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Danielle Smith returning to Alberta politics, wants to challenge Kenney


Former Alberta politician Danielle Smith is trying to get back into the legislature. 

Smith announced that she'll be seeking the nomination candidacy for the United Conservative Party in the Livingstone-Macleod riding during a press conference Friday morning. 

But her aspirations are bigger than the seat. 

Smith made it clear Friday that she has her eyes set on the UCP leadership. 

"If (members) want to go to a leadership contest, then I will put my name in that," she said. "I would be quite delighted to represent the people of this province in that capacity."

Most polls show Premier Jason Kenney has a low approval rating, despite his party slowly trending in the opposite direction. 

Smith agrees with the assessment. 

"I was very supportive of the premier in his first year on the job," she said, "and I feel badly for him that his leadership has been disrupted by COVID.

"Where he continues to have challenges is there are people who are offended that he doesn't seem to understand rural Alberta. And there are people that are offended that he doesn't appear to put Alberta first.

"I have been a supporter of Alberta exerting its autonomy more and more."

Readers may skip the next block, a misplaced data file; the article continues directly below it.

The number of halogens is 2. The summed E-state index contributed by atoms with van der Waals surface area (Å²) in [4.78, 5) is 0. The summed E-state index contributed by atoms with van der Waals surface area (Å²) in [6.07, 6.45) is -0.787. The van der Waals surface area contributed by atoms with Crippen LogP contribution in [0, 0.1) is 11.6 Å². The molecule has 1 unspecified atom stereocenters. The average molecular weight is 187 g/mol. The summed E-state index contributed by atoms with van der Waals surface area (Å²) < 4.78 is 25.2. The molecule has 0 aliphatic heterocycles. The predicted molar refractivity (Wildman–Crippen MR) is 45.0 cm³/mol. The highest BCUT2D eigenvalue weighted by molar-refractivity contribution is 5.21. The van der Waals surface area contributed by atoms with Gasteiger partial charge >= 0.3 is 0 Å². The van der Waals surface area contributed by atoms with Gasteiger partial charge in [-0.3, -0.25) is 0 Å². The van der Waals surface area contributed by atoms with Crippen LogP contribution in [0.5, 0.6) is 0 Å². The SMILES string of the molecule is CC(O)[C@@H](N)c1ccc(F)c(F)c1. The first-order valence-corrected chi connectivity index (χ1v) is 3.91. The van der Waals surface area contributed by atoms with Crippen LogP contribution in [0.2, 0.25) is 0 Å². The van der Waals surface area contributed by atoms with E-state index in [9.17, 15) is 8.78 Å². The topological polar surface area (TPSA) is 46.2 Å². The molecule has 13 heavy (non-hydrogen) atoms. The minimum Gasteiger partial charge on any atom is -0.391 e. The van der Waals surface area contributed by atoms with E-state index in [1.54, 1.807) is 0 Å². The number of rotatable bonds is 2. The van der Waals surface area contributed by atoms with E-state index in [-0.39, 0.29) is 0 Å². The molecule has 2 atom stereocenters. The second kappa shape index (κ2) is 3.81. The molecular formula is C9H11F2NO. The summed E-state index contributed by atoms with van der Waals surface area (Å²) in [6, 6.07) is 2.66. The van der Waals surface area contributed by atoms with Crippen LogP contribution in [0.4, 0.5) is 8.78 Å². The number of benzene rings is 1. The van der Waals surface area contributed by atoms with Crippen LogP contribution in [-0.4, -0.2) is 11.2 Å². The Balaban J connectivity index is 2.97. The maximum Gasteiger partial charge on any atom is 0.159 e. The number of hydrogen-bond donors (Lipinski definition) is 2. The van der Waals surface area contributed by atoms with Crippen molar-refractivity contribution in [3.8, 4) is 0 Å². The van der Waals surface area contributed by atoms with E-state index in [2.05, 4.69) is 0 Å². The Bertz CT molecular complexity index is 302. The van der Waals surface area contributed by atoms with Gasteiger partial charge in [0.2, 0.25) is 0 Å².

Smith also expressed displeasure with the current leadership review process, which is set to start next week and will decide Kenney's future. 

"The party made a grave mistake when they canceled the general meeting in Red Deer," she said. "When it looked like the premier was going to lose, (the party) cancelled it."

Smith says she wants to focus on issues within the agriculture sector and on supply chain shortages. 

She's also focused on vaccine mandates and natural immunity, the cost of fuel and provincial land use. 


While speaking at a fuel tax consumer relief program announcement at a gas station in southeast Calgary, Premier Kenney says he's concentrating on the needs of the province and not the claims of his detractors.

"My focus is on making life better for Albertans," said Kenney. "I'm here today underscoring $1.7 billion of relief for consumers while we continue to fight the Liberal-NDP carbon tax.

"So I'm not going to be distracted by voices of division. I'm focused on, as I always have been, uniting the conservative movement."


Smith is the former leader of the Wildrose Party who left the opposition in 2014 to cross the floor to the sitting Progressive Conservatives. 

The next year, Smith lost her bid for the PC nod in Highwood. 

She then turned her attention to a daily radio show, which ended in January 2021. 

The current UCP MLA in the Livingstone-Macleod riding is Roger Reid.


University of Lethbridge sociology professor Trevor Harrison says the timing of Smith's announcement — just one week before Kenney's review begins — is not coincidental. 

"What we are seeing right now is the continuing of fragmentation of whatever we call the conservative movement in Alberta," Harrison said. "It is just the most interesting and perhaps bizarre political situation any of us have ever seen."

Kenney insists that despite its differences, his party would be better off living up to its United Conservative name. 

"(Voters) want stable, sound, responsible leadership that will maintain a big tent, a mainstream Conservative party," he told CTV News. "What I'm hearing is tremendous encouragement, but ultimately the members will get their say." Top Stories

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